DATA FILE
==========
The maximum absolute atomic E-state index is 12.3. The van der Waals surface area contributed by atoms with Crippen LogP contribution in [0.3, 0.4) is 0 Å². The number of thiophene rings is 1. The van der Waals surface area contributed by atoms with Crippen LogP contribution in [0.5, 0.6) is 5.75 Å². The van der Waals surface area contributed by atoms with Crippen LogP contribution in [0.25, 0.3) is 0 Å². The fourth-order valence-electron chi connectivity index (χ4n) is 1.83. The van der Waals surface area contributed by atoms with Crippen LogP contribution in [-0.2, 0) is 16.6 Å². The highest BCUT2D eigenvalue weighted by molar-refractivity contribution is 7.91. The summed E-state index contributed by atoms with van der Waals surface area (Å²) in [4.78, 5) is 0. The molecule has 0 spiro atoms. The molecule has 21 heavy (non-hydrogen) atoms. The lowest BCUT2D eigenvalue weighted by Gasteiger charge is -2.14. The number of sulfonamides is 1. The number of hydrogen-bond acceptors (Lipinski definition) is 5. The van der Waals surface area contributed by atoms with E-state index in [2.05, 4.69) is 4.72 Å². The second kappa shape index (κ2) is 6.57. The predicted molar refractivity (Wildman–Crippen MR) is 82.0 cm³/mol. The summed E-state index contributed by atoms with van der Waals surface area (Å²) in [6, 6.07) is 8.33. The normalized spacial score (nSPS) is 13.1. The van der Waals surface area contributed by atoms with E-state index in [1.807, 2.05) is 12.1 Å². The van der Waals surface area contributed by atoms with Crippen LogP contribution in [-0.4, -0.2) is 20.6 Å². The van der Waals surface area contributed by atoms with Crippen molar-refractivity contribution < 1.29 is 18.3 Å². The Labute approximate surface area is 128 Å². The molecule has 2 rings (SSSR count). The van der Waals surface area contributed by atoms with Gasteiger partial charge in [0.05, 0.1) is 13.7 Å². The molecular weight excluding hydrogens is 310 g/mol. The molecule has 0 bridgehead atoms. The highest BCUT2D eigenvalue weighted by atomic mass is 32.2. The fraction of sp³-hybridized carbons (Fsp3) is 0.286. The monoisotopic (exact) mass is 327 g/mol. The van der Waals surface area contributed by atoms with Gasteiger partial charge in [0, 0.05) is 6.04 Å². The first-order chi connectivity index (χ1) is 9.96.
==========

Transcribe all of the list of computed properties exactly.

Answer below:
The maximum absolute atomic E-state index is 12.3. The van der Waals surface area contributed by atoms with Crippen LogP contribution in [0.3, 0.4) is 0 Å². The number of thiophene rings is 1. The van der Waals surface area contributed by atoms with Crippen LogP contribution in [0.5, 0.6) is 5.75 Å². The van der Waals surface area contributed by atoms with Crippen LogP contribution in [0.25, 0.3) is 0 Å². The fourth-order valence-electron chi connectivity index (χ4n) is 1.83. The van der Waals surface area contributed by atoms with Crippen LogP contribution in [-0.2, 0) is 16.6 Å². The highest BCUT2D eigenvalue weighted by molar-refractivity contribution is 7.91. The summed E-state index contributed by atoms with van der Waals surface area (Å²) in [4.78, 5) is 0. The molecule has 0 spiro atoms. The molecule has 21 heavy (non-hydrogen) atoms. The lowest BCUT2D eigenvalue weighted by Gasteiger charge is -2.14. The number of sulfonamides is 1. The number of hydrogen-bond acceptors (Lipinski definition) is 5. The van der Waals surface area contributed by atoms with E-state index in [2.05, 4.69) is 4.72 Å². The second kappa shape index (κ2) is 6.57. The predicted molar refractivity (Wildman–Crippen MR) is 82.0 cm³/mol. The summed E-state index contributed by atoms with van der Waals surface area (Å²) in [6, 6.07) is 8.33. The normalized spacial score (nSPS) is 13.1. The van der Waals surface area contributed by atoms with E-state index in [1.807, 2.05) is 12.1 Å². The van der Waals surface area contributed by atoms with Crippen LogP contribution in [-0.4, -0.2) is 20.6 Å². The van der Waals surface area contributed by atoms with Crippen molar-refractivity contribution < 1.29 is 18.3 Å². The Labute approximate surface area is 128 Å². The molecule has 2 rings (SSSR count). The van der Waals surface area contributed by atoms with Gasteiger partial charge in [0.05, 0.1) is 13.7 Å². The molecular weight excluding hydrogens is 310 g/mol. The molecule has 0 bridgehead atoms. The highest BCUT2D eigenvalue weighted by atomic mass is 32.2. The fraction of sp³-hybridized carbons (Fsp3) is 0.286. The monoisotopic (exact) mass is 327 g/mol. The van der Waals surface area contributed by atoms with Gasteiger partial charge in [0, 0.05) is 6.04 Å². The first-order chi connectivity index (χ1) is 9.96.